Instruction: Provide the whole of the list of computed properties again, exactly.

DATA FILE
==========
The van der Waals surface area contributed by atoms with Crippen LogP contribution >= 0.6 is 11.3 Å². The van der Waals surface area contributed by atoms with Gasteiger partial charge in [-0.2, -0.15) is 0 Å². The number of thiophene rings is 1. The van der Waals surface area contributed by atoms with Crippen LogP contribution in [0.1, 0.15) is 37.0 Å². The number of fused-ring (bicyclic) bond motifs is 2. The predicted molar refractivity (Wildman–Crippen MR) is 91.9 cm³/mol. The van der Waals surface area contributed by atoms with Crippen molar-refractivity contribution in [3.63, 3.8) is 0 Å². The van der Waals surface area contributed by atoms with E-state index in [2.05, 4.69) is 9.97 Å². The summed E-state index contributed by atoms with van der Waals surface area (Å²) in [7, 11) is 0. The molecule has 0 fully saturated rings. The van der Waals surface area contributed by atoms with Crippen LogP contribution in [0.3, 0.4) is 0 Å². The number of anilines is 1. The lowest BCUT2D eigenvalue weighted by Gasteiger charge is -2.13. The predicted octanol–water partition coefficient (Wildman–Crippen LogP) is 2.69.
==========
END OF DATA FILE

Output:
The van der Waals surface area contributed by atoms with Crippen LogP contribution >= 0.6 is 11.3 Å². The van der Waals surface area contributed by atoms with Gasteiger partial charge in [-0.2, -0.15) is 0 Å². The number of thiophene rings is 1. The van der Waals surface area contributed by atoms with Crippen LogP contribution in [0.1, 0.15) is 37.0 Å². The number of fused-ring (bicyclic) bond motifs is 2. The predicted molar refractivity (Wildman–Crippen MR) is 91.9 cm³/mol. The van der Waals surface area contributed by atoms with Crippen molar-refractivity contribution in [3.63, 3.8) is 0 Å². The van der Waals surface area contributed by atoms with E-state index in [2.05, 4.69) is 9.97 Å². The summed E-state index contributed by atoms with van der Waals surface area (Å²) in [7, 11) is 0. The molecule has 0 fully saturated rings. The van der Waals surface area contributed by atoms with Crippen LogP contribution in [0.3, 0.4) is 0 Å². The number of anilines is 1. The lowest BCUT2D eigenvalue weighted by Gasteiger charge is -2.13. The predicted octanol–water partition coefficient (Wildman–Crippen LogP) is 2.69.